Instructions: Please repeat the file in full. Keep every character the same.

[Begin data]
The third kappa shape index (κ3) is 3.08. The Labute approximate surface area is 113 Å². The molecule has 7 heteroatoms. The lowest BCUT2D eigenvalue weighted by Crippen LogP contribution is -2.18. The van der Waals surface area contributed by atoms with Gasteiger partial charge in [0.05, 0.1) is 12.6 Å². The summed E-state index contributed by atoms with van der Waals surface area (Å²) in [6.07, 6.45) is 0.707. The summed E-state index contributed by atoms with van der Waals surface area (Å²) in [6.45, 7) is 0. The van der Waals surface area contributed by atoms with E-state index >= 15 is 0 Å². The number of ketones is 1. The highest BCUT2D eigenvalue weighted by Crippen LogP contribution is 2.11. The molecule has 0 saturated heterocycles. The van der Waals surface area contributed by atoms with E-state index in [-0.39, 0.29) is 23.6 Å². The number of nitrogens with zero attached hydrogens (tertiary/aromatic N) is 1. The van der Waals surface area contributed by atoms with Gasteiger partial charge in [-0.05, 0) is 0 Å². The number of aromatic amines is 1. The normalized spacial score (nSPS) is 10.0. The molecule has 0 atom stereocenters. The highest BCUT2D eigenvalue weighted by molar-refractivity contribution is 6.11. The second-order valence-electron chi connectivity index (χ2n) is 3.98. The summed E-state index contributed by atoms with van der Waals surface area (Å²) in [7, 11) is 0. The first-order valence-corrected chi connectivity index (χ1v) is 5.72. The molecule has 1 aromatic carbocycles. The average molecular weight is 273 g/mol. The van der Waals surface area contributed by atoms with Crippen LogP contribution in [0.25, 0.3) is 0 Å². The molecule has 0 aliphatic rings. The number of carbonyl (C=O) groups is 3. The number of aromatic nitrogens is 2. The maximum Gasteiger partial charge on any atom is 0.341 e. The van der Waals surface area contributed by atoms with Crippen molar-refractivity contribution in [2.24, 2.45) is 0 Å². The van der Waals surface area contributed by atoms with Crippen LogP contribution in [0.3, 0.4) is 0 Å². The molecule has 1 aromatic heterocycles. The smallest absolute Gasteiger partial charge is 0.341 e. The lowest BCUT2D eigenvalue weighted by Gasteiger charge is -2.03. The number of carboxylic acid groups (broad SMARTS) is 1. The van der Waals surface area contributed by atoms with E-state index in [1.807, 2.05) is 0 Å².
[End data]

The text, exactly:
The third kappa shape index (κ3) is 3.08. The Labute approximate surface area is 113 Å². The molecule has 7 heteroatoms. The lowest BCUT2D eigenvalue weighted by Crippen LogP contribution is -2.18. The van der Waals surface area contributed by atoms with Gasteiger partial charge in [0.05, 0.1) is 12.6 Å². The summed E-state index contributed by atoms with van der Waals surface area (Å²) in [6.07, 6.45) is 0.707. The summed E-state index contributed by atoms with van der Waals surface area (Å²) in [6.45, 7) is 0. The van der Waals surface area contributed by atoms with E-state index >= 15 is 0 Å². The number of ketones is 1. The highest BCUT2D eigenvalue weighted by Crippen LogP contribution is 2.11. The molecule has 0 saturated heterocycles. The van der Waals surface area contributed by atoms with E-state index in [-0.39, 0.29) is 23.6 Å². The number of nitrogens with zero attached hydrogens (tertiary/aromatic N) is 1. The van der Waals surface area contributed by atoms with Gasteiger partial charge in [-0.05, 0) is 0 Å². The number of aromatic amines is 1. The normalized spacial score (nSPS) is 10.0. The molecule has 0 atom stereocenters. The highest BCUT2D eigenvalue weighted by molar-refractivity contribution is 6.11. The second-order valence-electron chi connectivity index (χ2n) is 3.98. The summed E-state index contributed by atoms with van der Waals surface area (Å²) in [7, 11) is 0. The first-order valence-corrected chi connectivity index (χ1v) is 5.72. The molecule has 1 aromatic carbocycles. The average molecular weight is 273 g/mol. The van der Waals surface area contributed by atoms with Crippen LogP contribution in [0.25, 0.3) is 0 Å². The molecule has 0 aliphatic rings. The number of carbonyl (C=O) groups is 3. The number of aromatic nitrogens is 2. The maximum Gasteiger partial charge on any atom is 0.341 e. The van der Waals surface area contributed by atoms with Crippen molar-refractivity contribution in [2.24, 2.45) is 0 Å². The van der Waals surface area contributed by atoms with Crippen LogP contribution in [0.3, 0.4) is 0 Å². The molecule has 1 aromatic heterocycles. The smallest absolute Gasteiger partial charge is 0.341 e. The lowest BCUT2D eigenvalue weighted by Gasteiger charge is -2.03. The number of carboxylic acid groups (broad SMARTS) is 1. The van der Waals surface area contributed by atoms with E-state index in [1.807, 2.05) is 0 Å².